Celebrate the archaeology and history of the Pacific Northwest at the 1st Archaeology Roadshow in The Dalles, to be held on Saturday, November 18th from 11 a.m. to 3 p.m. in the River Gallery of Columbia Gorge Discovery Center & Museum at 5000 Discovery Drive, The Dalles, OR 97058. The event is free and open to the public.
The Archaeology Roadshow began in 2012 on the campus of Portland State University – and over the past 11 years, and with leadership and support from Portland State and other partners, has spread to several communities across Oregon including Bend and Harney County. This event will be the Archaeology Roadshow’s first stop in the Columbia River Gorge.
The Dalles Roadshow will feature over twenty pop-up exhibits and hands-on activities hosted by archaeologists and community members with local and traditional knowledge from universities, federal and state agencies, tribes, archaeology companies, and nonprofit organizations. The Roadshow introduces visitors of all ages to local heritage and the science of archaeology in a fun, engaging way, while instilling a sense of stewardship for cultural resources. The event is a great way for folks of all ages to meet real archaeologists and others who are working hard to protect and share our heritage.
This year’s theme “The Archaeology of Transportation” is designed to get visitors thinking about the universal importance of transportation to human existence – in the past and today. The Dalles has been a transportation hub since time immemorial – via river and land; by canoe, barge, highway, rail, and trail. What did it take to build and maintain a railroad or a wagon road 150 years ago? Visitors will learn about the inventive ways people moved themselves and their stuff around the region before interstate highways and cell phones.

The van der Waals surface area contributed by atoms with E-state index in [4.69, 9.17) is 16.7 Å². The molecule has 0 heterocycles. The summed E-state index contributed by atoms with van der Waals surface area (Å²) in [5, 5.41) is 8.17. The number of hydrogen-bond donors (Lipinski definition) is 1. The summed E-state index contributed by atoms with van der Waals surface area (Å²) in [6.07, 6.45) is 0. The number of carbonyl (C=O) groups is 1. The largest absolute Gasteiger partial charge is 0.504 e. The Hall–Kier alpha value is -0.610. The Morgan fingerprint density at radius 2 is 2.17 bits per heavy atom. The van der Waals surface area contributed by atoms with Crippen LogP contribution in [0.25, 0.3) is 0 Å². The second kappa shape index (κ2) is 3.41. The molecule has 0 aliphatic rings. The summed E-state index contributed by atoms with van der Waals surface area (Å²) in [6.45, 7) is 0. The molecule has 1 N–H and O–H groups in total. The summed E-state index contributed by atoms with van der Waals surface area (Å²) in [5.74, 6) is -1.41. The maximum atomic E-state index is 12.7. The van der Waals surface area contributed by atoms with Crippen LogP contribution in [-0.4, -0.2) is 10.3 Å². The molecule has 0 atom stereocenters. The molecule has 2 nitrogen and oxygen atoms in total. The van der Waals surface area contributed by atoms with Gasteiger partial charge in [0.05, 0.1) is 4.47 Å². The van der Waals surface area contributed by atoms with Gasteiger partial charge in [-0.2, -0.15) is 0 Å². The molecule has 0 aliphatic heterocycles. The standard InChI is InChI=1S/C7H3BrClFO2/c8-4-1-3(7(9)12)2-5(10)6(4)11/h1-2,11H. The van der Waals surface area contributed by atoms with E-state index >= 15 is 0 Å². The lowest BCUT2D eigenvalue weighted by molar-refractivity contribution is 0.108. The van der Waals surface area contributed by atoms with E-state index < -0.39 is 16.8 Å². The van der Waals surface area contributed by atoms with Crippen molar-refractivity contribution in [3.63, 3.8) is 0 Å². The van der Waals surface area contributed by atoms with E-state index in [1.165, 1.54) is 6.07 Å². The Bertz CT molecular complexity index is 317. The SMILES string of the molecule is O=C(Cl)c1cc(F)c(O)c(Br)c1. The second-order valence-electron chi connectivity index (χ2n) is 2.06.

Chris Donnermeyer, Heritage Program Manager for the Columbia River Gorge National Scenic Area, has hosted U.S. Forest Service exhibits at the Roadshow for several years. Donnermeyer said, “As a Forest Service Archaeologist, one program priority for me has always been public education and outreach. Engaging the public via the Archaeology Roadshow is a great way to share the importance and significance of cultural resources as well as the history of the Pacific Northwest. These shared stories are a great avenue for the public to increase their overall Sense of Place, and see how heritage connects to peoples of today.”
Members of the Confederated Tribes of the Umatilla Indian Reservation will host an exhibit about the tribe’s ongoing efforts to revitalize cultural practices related to First Foods. The Confederated Tribes of Warm Springs will share their Ichishkin Language Art and Culture project, which creates workshops for youth and teens of Columbia River communities to learn more about indigenous languages and cultural practices.
Visitors will also learn about ancient hunting methods and get to practice throwing a spear.
A panel of experts in archaeology and geology will be on hand to identify the personal artifacts visitors bring. Stone, bone, plant, and historical items are welcome. Experts will do their best to determine the object’s age, possible function, and anything else they can. If you have any details about where the object was found, please bring them. Limit – 3 objects. No financial appraisals.